I reached into my saddlebag, dug out the eight runes, and stuffed them all into Mondain's mouth to gag him quiet. "Owwaaaahhgg," he claimed.
In Jhelom, we bought Dupre a halberd. The paladins' union rules required us to provide him with such a weapon. It seemed that allowing Dupre to swing this blade near our necks during battle could compromise workplace safety, but rules were rules. Dupre happily tossed his plastic sword aside, straddled the halberd, and rode it around town like a toy horse.
As we chased him down, we overheard from townsfolk why Jhelom was crawling with guards and imprisoning innocent people like Nostro within its walls. Lord Butterdish had failed to set up a successful LB Snacks™ outlet here, so he sued all the competing food stores out of business. The townsfolk boycotted the outlet in protest and smuggled in food from merchant carts, so LB closed the outlet and imposed martial law to stop all food trade in Jhelom. To keep the people from starving to death, he catapulted the occasional sack of potatoes into the town, and it had been Geoffrey's job to peel them. How I could maintain my avatarhood in justice while letting such injustice exist, I did not know. I did know, however, that if LB could so weaken the valorous town of Jhelom, he could do even worse to the law firm of Jaana and Tubbs. Maybe Mondain was right about me being a sap. Still, that didn't explain why LB needed me to become the Avatar.
When we finally caught up with Dupre, he was curled up by the hearth at the inn, sleeping peacefully with one hand around the halberd handle and the thumb of the other hand in his mouth. We left him there and went to the blacksmith's, borrowing his cauldron so that we could cook our Reaper-Roni.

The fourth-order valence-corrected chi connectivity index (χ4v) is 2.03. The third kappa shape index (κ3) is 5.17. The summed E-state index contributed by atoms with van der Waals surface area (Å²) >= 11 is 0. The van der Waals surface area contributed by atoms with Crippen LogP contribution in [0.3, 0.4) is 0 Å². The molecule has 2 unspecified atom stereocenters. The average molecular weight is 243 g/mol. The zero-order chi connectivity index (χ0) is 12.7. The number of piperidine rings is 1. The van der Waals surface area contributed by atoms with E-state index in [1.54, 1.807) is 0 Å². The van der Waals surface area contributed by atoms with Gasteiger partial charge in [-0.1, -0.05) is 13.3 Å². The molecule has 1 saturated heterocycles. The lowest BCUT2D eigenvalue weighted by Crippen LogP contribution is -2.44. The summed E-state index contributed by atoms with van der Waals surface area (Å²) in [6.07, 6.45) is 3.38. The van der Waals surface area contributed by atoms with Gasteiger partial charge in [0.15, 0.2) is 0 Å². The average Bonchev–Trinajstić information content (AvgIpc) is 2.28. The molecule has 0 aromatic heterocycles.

Like all the other foods we'd been buying, the Reaper-Roni carried the LB Snacks brand. And we'd gotten used to it. In fact, despite our loathing for the monopolistic company, we'd developed such a liking for its products that we didn't even want to think about eating snacks made by anyone else.
With a fully strengthened party, we returned to the Dungeon of Despise. You know, dungeon crawling is the part of this game that I really don't like. It features some different monsters in interesting formations, but combat is still not much fun. There's no loot other than gold and quest objects, and few features beyond fountains and those blue orbs. The dungeons, while small, are a pain to navigate. They all look the same, just a bunch of boring corridors. I think the dungeon crawling would be a lot more fun if it had fast-paced action gameplay. Sort of like...
We fought our way to the yellow stone. The monsters were still tough, but we trounced them. Dupre's halberd, it turned out, struck opponents two squares away rather than one, allowing for highly advanced strategy such as hitting enemies instead of friendlies as he blindly swung the pole weapon.
As for Geoffrey, we were both amazed and horrified by the precision and speed with which he cut up the enemies. "I am highly trained in the cleaving of fleshy objects," he explained.
"Of course," said Jaana. "Makes you a more efficient potato peeler, right?"
Soon, the yellow stone was gleaming like gold in my hands. Actually, I think it was just a loaf of Velveeta. I'm going to have to melt it over some Reaper-Roni and see.